Kamala Harris discusses ways to defend abortion with Latina congresswomen

Kamala Harris discusses ways to defend abortion with Latina congresswomen

The Vice President of the United States, kamala harrismet this Friday with Latina state congresswomen to defend the right to abortion, which has become a campaign issue for the November legislative elections since the Supreme Court annulled the federal protection that shielded it.

On June 24, the Supreme Court cleared the way for each state to decide whether to allow or prohibit abortion in a ruling applauded by Republicans and criticized by Democrats.

Kamala Harris thanked the Latina congresswomen for “an extraordinary job on the front line” of the fight for the right to abortionin comments prior to the round table, which took place behind closed doors.

It’s about, Harris said, “learning about the work that’s being done on the ground, but also furthering our goal of ensuring that no woman feels alone or ignored in our country on this issue.”

She added that “the government should not make these decisions for women” because “they are smart enough to do it, they have the agency to do it.”

The impact of the Supreme Court decision on Latinas is greater, Harris noted, due to “particular issues” such as the fact that “there may be a language barrier” and access to health care since they are less likely to have private insurance.

Raquel Cruz-Juarez, of the Family Planning Action Fund, confirms it. “Even before the Supreme Court struck down the federal constitutional right to abortion, Latinos, in addition to Blacks and Native Americans, already faced barriers to accessing abortion and health care in general due to systemic racism and inequalities,” he says in a statement.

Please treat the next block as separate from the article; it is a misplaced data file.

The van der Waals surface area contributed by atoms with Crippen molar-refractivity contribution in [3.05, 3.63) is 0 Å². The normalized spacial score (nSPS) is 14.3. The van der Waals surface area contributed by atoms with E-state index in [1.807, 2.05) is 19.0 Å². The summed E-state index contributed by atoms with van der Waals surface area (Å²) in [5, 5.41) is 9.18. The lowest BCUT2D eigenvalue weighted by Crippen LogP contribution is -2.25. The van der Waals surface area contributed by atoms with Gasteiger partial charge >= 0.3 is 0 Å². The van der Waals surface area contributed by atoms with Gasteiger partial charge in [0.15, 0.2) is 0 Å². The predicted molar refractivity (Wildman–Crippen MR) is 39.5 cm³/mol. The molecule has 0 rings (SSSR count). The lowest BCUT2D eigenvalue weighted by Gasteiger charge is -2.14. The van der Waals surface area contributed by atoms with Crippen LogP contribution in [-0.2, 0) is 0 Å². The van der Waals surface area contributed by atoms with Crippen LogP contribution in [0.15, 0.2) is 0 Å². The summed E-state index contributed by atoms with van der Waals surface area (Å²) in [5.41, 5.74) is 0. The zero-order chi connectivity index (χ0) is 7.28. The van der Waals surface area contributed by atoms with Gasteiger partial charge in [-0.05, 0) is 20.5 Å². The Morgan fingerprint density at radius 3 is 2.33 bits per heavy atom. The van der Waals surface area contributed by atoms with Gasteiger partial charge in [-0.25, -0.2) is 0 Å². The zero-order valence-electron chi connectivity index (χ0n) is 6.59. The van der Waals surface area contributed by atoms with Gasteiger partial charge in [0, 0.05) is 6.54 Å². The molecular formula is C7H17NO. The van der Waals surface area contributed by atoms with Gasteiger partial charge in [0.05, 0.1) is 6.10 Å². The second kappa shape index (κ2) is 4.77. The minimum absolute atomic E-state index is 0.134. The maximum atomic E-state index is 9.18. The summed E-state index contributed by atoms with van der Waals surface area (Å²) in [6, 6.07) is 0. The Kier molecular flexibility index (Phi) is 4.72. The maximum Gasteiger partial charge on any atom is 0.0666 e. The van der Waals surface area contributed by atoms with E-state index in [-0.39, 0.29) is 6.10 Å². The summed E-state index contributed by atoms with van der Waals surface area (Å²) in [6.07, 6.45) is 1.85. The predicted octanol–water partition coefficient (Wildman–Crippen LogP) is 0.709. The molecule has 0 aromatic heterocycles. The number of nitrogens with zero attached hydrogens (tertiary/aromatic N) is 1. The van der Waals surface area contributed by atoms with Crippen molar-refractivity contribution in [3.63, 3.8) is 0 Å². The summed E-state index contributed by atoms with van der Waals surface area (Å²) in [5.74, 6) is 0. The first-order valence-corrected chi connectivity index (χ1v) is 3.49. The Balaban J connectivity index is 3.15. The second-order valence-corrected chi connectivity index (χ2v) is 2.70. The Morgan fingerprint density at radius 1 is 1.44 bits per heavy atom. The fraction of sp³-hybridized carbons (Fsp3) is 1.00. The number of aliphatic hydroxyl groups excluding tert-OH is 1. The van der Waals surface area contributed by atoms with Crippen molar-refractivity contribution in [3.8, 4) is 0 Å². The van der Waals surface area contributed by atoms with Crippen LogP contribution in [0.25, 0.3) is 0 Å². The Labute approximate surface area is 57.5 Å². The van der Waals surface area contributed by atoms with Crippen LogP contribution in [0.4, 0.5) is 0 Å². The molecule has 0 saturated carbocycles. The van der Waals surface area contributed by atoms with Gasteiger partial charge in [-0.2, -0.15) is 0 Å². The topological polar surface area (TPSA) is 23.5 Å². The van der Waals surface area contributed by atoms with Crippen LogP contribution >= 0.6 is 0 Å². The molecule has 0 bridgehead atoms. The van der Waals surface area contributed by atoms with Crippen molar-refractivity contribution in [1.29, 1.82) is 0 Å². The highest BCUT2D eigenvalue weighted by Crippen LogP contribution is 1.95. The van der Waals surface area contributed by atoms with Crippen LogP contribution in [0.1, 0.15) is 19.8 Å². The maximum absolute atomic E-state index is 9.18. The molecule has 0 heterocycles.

Kamala Harris also mentioned misinformation in Spanish.

“We look at the fact that there has been, we believe, selective misinformation and misinformation” and we need to examine what can be done to “emphasize accurate information, so that people are empowered to make decisions based on facts and not in misrepresentations.”

The congresswoman who represented the state of Utah, Angela Romero, insisted on the social determinants of health because many women “especially those of color do not have access to even basic health care services or contraceptives.”

Texan legislator Gina Hinojosa, a Catholic, and Arizona legislator Alma Hernández, a Jew, believed that it is not a religious issue but rather that it is about giving women the right to choose.

According to the latest polls, about 60% of the American population supports abortion rights and, although there are significant partisan divisions, almost 40% of Republican voters support it.

Source link

Previous Story

Monsignor Álvarez continues in prayer for the police officers who are holding him

Next Story

Temas magazine presents a new issue

Latest from Mexico